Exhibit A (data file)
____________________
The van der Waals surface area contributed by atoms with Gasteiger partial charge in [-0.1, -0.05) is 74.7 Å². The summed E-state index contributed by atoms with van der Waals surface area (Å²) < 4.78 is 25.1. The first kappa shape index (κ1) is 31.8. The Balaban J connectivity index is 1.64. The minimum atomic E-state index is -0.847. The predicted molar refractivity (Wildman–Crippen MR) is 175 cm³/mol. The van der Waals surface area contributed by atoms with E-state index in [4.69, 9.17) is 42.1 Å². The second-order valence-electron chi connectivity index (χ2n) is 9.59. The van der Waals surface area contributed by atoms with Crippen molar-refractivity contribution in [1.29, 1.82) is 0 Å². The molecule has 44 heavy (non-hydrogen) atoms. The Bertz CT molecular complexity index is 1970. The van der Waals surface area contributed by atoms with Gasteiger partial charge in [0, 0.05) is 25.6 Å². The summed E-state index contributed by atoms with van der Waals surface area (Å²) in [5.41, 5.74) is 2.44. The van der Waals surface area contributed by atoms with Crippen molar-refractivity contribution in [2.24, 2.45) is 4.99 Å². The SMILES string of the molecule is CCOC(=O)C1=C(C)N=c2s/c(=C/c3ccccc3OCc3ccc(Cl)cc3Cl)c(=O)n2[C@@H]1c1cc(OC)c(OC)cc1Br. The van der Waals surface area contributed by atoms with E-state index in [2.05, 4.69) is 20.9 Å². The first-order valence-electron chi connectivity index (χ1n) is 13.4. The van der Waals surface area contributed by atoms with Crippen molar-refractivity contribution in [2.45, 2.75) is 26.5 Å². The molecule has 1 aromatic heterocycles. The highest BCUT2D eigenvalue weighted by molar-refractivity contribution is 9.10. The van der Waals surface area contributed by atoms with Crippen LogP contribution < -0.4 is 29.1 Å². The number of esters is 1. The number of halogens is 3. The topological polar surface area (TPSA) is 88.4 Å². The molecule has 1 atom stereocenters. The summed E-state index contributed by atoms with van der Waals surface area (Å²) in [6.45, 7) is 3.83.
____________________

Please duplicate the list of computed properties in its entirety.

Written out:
The van der Waals surface area contributed by atoms with Gasteiger partial charge in [-0.1, -0.05) is 74.7 Å². The summed E-state index contributed by atoms with van der Waals surface area (Å²) < 4.78 is 25.1. The first kappa shape index (κ1) is 31.8. The Balaban J connectivity index is 1.64. The minimum atomic E-state index is -0.847. The predicted molar refractivity (Wildman–Crippen MR) is 175 cm³/mol. The van der Waals surface area contributed by atoms with E-state index in [4.69, 9.17) is 42.1 Å². The second-order valence-electron chi connectivity index (χ2n) is 9.59. The van der Waals surface area contributed by atoms with Crippen molar-refractivity contribution in [1.29, 1.82) is 0 Å². The molecule has 44 heavy (non-hydrogen) atoms. The Bertz CT molecular complexity index is 1970. The van der Waals surface area contributed by atoms with Gasteiger partial charge in [0, 0.05) is 25.6 Å². The summed E-state index contributed by atoms with van der Waals surface area (Å²) in [5.41, 5.74) is 2.44. The van der Waals surface area contributed by atoms with Crippen molar-refractivity contribution in [2.24, 2.45) is 4.99 Å². The SMILES string of the molecule is CCOC(=O)C1=C(C)N=c2s/c(=C/c3ccccc3OCc3ccc(Cl)cc3Cl)c(=O)n2[C@@H]1c1cc(OC)c(OC)cc1Br. The van der Waals surface area contributed by atoms with E-state index in [2.05, 4.69) is 20.9 Å². The first-order valence-electron chi connectivity index (χ1n) is 13.4. The van der Waals surface area contributed by atoms with Crippen molar-refractivity contribution in [2.45, 2.75) is 26.5 Å². The molecule has 1 aromatic heterocycles. The highest BCUT2D eigenvalue weighted by molar-refractivity contribution is 9.10. The van der Waals surface area contributed by atoms with Crippen LogP contribution < -0.4 is 29.1 Å². The number of esters is 1. The number of halogens is 3. The topological polar surface area (TPSA) is 88.4 Å². The molecule has 1 atom stereocenters. The summed E-state index contributed by atoms with van der Waals surface area (Å²) in [6.45, 7) is 3.83.